John Bambara’s passion for Burgundy and winemaking led him to start producing his own wine in the village of Santenay in Burgundy`s Côte d'Or. This project, the fulfillment of a lifelong dream, allowed him the opportunity to put his beliefs for this legendary region to work and to further develop his wine knowledge. Working with talented grape growers to obtain top quality fruit, the wines are made by him at his friend Anthony Olivier’s winery. This approach is different from many other "négociants" in the sense that John is involved in all stages of the winemaking process: choice of vineyards and grape growers, date of harvest, approach to winemaking, as well as decisions on aging and finishing. The wines are made without the use of additives, with only a strict minimum of sulfur and very little other intervention. The goal is to obtain the best expression of the vineyard site and vintage.
The first vintage to be released was the 2011 with two wines, a Santenay Vieilles Vignes red and a Santenay white. For the 2014 vintage the range was expanded to include two different Aligoté, one fermented in tank and the other in barrel, in addition to a Bourgogne Rouge and a barrel fermented Bourgogne Blanc. His 2011 Santenay white won the best price - value ratio in the competition "Best Chardonnay of the World " at RASPIPAV Exhibition in Montreal in November 2013.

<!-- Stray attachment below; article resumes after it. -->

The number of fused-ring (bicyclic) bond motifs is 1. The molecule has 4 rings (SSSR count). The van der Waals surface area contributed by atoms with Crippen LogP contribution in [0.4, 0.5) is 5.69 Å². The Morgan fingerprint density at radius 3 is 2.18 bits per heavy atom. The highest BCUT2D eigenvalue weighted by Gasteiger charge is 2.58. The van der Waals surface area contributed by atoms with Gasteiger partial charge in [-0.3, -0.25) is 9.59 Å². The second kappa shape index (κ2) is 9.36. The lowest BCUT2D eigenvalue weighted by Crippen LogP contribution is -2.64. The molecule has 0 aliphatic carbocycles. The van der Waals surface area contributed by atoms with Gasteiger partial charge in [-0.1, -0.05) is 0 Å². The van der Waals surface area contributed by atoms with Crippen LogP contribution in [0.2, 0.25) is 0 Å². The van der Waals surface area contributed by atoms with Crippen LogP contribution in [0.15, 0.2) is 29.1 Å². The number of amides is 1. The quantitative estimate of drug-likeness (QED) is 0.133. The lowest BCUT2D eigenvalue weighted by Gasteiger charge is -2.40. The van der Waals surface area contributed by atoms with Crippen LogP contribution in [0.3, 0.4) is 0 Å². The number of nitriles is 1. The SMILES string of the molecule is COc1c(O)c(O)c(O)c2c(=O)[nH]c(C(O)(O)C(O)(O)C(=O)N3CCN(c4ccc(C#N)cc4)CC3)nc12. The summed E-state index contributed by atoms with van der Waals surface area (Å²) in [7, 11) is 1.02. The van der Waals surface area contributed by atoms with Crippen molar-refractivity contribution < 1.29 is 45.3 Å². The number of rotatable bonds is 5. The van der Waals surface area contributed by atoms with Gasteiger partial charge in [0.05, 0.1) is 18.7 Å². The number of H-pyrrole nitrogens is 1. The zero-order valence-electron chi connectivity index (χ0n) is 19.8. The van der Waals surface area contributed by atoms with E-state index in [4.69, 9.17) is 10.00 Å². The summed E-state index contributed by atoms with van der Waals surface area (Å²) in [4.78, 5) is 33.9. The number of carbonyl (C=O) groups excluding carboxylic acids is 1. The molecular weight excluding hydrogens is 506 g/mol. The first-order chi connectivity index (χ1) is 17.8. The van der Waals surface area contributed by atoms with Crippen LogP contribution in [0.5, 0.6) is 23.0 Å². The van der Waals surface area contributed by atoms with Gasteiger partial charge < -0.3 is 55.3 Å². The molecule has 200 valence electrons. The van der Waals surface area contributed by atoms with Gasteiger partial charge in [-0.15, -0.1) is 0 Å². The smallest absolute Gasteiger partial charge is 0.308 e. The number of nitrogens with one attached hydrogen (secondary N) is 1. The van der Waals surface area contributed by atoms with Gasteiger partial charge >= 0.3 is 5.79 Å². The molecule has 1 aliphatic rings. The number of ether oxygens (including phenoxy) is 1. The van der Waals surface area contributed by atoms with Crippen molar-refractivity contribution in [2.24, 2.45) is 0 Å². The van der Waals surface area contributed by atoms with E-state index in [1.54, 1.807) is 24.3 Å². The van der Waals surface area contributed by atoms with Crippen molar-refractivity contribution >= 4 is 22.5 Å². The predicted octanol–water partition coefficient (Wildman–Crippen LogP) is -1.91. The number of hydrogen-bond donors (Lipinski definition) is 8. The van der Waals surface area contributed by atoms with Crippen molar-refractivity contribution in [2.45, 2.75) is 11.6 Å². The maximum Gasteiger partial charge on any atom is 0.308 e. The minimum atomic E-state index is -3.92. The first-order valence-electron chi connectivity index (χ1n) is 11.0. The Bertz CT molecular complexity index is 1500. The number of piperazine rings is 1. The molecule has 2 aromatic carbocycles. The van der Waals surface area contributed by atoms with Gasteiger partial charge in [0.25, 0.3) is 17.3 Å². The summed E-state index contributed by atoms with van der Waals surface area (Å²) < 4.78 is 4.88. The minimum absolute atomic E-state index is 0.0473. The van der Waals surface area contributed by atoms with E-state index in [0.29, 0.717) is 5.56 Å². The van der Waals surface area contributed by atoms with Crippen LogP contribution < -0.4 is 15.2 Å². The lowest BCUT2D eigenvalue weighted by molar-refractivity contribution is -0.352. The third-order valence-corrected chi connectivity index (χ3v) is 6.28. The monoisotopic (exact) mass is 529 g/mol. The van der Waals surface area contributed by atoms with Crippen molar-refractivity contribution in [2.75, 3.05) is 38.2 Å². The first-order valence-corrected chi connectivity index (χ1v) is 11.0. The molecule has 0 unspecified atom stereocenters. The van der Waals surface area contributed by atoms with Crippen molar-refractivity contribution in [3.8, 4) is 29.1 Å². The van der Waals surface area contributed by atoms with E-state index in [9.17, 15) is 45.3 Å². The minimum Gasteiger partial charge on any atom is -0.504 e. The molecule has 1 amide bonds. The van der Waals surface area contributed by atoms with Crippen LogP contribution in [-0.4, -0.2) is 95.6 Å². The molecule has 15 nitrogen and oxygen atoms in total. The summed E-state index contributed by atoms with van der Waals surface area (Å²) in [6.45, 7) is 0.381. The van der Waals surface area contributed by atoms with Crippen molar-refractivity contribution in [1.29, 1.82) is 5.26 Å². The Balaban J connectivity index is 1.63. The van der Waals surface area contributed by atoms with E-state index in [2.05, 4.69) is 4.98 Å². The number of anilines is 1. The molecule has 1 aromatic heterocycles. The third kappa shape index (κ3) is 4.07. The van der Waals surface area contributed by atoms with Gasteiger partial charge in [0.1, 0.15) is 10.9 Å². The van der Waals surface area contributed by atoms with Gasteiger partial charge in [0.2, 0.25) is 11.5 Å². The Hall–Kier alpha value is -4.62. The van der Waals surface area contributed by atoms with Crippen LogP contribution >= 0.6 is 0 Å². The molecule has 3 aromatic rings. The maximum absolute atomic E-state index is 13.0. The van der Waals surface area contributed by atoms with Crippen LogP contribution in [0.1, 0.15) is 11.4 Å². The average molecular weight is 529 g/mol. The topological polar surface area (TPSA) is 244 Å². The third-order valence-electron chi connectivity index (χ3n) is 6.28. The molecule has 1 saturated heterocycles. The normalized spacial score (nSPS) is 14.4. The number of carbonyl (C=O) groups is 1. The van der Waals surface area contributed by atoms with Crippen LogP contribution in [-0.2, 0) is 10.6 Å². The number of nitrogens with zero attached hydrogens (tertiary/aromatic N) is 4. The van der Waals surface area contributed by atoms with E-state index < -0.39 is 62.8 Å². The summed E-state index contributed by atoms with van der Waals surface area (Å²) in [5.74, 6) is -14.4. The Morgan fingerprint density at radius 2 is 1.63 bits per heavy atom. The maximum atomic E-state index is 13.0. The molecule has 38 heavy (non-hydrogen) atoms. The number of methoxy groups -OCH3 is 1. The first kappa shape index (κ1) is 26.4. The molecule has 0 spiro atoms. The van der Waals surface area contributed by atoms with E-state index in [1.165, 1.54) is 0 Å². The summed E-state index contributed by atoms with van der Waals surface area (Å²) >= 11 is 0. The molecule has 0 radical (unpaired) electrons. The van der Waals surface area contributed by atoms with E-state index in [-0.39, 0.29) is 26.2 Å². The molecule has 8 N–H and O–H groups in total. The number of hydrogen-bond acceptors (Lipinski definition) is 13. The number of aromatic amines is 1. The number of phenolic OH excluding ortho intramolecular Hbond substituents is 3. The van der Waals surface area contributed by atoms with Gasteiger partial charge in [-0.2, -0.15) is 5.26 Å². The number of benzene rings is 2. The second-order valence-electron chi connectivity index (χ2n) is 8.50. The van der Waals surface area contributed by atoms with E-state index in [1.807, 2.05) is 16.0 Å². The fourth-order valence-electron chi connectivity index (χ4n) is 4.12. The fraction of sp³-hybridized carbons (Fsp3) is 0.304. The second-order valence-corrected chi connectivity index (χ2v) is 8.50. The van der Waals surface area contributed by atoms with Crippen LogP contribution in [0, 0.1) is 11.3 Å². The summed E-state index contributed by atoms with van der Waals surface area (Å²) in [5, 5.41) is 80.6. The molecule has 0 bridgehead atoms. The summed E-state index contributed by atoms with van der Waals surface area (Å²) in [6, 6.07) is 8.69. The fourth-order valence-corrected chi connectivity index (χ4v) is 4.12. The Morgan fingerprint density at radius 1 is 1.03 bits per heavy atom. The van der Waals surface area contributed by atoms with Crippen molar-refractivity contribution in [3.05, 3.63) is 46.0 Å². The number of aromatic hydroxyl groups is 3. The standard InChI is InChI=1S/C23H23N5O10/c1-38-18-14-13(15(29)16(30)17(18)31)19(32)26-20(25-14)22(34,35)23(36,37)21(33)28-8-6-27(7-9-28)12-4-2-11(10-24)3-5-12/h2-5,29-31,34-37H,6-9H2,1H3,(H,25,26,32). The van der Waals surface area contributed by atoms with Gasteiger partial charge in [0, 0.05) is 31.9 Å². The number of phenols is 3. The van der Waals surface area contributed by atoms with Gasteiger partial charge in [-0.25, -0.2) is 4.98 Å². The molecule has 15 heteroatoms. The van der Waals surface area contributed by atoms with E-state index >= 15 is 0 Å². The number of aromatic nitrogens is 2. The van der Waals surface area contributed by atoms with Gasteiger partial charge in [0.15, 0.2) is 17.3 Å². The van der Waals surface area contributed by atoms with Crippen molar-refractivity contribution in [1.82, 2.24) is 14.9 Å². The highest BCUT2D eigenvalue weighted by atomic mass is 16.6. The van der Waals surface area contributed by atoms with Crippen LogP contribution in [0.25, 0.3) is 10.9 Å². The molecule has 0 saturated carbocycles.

The Côte de Beaune covers approximately 30 kilometers between the towns of Sampigny, Dezize, and Cheilly at the south (that share the Maranges cru) and the Aloxe-Corton and Ladoix-Serrigny appellations to the north. It is the named vineyards of Chassagne-Montrachet, Meursault and Puligny-Montrachet that produce Burgundy’s (if not the world’s) finest white wines. The Pommard, Beaune, Volnay and Savigny appellations are famous for their Pinot Noirs of astounding expressions. Geologically, the Côte de Beaune is extremely complex. Each vineyard plot has its unique attributes that are reflected in the wines it produces. Some named vineyards provide more richness and body to the wine while others bring more minerality, finesse and acidity.
The Côte de Beaune is very fragmented and some vineyards in Pommard, Volnay, Santenay, and the southern part of Chassagne-Montrachet are situated on complex hillside fault lines. Because of this, these vineyards are more like the Gevrey-Chambertin appellation of Côte de Nuits than the neighbouring parcels in the Côte de Beaune. This is just one example of the complexity of Burgundy’s named vineyards and terroirs, the cradle of many of the greatest wines in the world.